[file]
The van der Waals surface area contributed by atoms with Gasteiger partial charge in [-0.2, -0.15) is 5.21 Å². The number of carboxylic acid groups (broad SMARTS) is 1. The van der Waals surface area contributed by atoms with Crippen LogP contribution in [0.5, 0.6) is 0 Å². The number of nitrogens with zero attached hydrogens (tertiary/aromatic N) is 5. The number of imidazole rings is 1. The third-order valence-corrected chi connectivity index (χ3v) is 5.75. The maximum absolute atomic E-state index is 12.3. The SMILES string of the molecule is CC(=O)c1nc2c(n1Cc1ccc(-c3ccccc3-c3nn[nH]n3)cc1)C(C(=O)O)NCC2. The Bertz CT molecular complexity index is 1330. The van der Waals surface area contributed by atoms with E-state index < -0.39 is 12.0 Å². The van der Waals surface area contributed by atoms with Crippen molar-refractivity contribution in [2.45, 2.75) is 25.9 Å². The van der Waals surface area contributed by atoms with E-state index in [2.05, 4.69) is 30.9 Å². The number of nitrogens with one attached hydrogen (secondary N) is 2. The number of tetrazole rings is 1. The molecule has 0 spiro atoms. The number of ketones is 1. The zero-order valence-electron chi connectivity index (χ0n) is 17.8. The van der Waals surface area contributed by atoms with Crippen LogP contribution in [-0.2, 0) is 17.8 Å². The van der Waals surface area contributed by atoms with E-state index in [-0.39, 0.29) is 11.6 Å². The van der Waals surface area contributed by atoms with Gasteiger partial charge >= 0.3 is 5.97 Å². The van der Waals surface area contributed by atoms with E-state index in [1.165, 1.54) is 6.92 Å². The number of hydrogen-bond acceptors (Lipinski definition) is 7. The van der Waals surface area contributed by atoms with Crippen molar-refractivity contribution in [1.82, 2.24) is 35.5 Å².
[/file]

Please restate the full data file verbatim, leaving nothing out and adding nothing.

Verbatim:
The van der Waals surface area contributed by atoms with Gasteiger partial charge in [-0.2, -0.15) is 5.21 Å². The number of carboxylic acid groups (broad SMARTS) is 1. The van der Waals surface area contributed by atoms with Crippen LogP contribution in [0.5, 0.6) is 0 Å². The number of nitrogens with zero attached hydrogens (tertiary/aromatic N) is 5. The number of imidazole rings is 1. The third-order valence-corrected chi connectivity index (χ3v) is 5.75. The maximum absolute atomic E-state index is 12.3. The SMILES string of the molecule is CC(=O)c1nc2c(n1Cc1ccc(-c3ccccc3-c3nn[nH]n3)cc1)C(C(=O)O)NCC2. The Bertz CT molecular complexity index is 1330. The van der Waals surface area contributed by atoms with E-state index < -0.39 is 12.0 Å². The van der Waals surface area contributed by atoms with Crippen molar-refractivity contribution in [2.45, 2.75) is 25.9 Å². The van der Waals surface area contributed by atoms with E-state index in [2.05, 4.69) is 30.9 Å². The number of nitrogens with one attached hydrogen (secondary N) is 2. The number of tetrazole rings is 1. The molecule has 0 spiro atoms. The number of ketones is 1. The zero-order valence-electron chi connectivity index (χ0n) is 17.8. The van der Waals surface area contributed by atoms with Crippen LogP contribution in [-0.2, 0) is 17.8 Å². The van der Waals surface area contributed by atoms with E-state index in [-0.39, 0.29) is 11.6 Å². The van der Waals surface area contributed by atoms with Gasteiger partial charge >= 0.3 is 5.97 Å². The van der Waals surface area contributed by atoms with E-state index in [1.165, 1.54) is 6.92 Å². The number of hydrogen-bond acceptors (Lipinski definition) is 7. The van der Waals surface area contributed by atoms with Crippen molar-refractivity contribution in [1.82, 2.24) is 35.5 Å².